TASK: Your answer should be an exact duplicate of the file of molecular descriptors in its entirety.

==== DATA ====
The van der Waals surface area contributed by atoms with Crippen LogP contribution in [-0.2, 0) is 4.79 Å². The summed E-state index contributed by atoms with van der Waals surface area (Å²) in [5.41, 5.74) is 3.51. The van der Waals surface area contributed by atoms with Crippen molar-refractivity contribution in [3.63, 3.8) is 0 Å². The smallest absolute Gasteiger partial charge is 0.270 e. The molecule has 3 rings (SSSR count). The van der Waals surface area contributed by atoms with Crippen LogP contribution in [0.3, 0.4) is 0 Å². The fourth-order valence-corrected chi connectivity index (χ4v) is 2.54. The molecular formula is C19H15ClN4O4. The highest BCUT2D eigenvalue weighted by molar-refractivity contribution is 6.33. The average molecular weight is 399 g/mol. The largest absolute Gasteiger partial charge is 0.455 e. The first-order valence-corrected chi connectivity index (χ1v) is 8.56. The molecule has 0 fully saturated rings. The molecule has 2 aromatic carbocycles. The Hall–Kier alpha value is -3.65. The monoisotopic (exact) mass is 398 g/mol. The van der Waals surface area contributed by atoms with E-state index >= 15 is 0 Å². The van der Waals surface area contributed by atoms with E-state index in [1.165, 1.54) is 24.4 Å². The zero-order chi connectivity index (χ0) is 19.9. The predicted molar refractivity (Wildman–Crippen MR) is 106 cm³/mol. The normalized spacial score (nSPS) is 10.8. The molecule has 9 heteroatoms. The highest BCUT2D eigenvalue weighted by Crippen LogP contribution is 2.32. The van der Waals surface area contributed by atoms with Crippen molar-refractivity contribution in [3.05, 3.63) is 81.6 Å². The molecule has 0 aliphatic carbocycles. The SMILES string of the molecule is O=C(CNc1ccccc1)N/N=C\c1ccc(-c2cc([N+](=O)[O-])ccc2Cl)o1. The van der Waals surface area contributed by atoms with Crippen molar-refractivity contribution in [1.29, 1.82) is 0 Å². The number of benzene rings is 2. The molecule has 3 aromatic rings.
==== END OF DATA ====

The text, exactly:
The van der Waals surface area contributed by atoms with Crippen LogP contribution in [-0.2, 0) is 4.79 Å². The summed E-state index contributed by atoms with van der Waals surface area (Å²) in [5.41, 5.74) is 3.51. The van der Waals surface area contributed by atoms with Crippen molar-refractivity contribution in [3.63, 3.8) is 0 Å². The smallest absolute Gasteiger partial charge is 0.270 e. The molecule has 3 rings (SSSR count). The van der Waals surface area contributed by atoms with Crippen LogP contribution in [0.3, 0.4) is 0 Å². The fourth-order valence-corrected chi connectivity index (χ4v) is 2.54. The molecular formula is C19H15ClN4O4. The highest BCUT2D eigenvalue weighted by molar-refractivity contribution is 6.33. The average molecular weight is 399 g/mol. The largest absolute Gasteiger partial charge is 0.455 e. The first-order valence-corrected chi connectivity index (χ1v) is 8.56. The molecule has 0 fully saturated rings. The molecule has 2 aromatic carbocycles. The Hall–Kier alpha value is -3.65. The monoisotopic (exact) mass is 398 g/mol. The van der Waals surface area contributed by atoms with E-state index >= 15 is 0 Å². The van der Waals surface area contributed by atoms with E-state index in [1.165, 1.54) is 24.4 Å². The zero-order chi connectivity index (χ0) is 19.9. The predicted molar refractivity (Wildman–Crippen MR) is 106 cm³/mol. The normalized spacial score (nSPS) is 10.8. The molecule has 9 heteroatoms. The highest BCUT2D eigenvalue weighted by Crippen LogP contribution is 2.32. The van der Waals surface area contributed by atoms with Crippen molar-refractivity contribution in [3.05, 3.63) is 81.6 Å². The molecule has 0 aliphatic carbocycles. The SMILES string of the molecule is O=C(CNc1ccccc1)N/N=C\c1ccc(-c2cc([N+](=O)[O-])ccc2Cl)o1. The van der Waals surface area contributed by atoms with Crippen molar-refractivity contribution in [1.29, 1.82) is 0 Å². The number of benzene rings is 2. The molecule has 3 aromatic rings.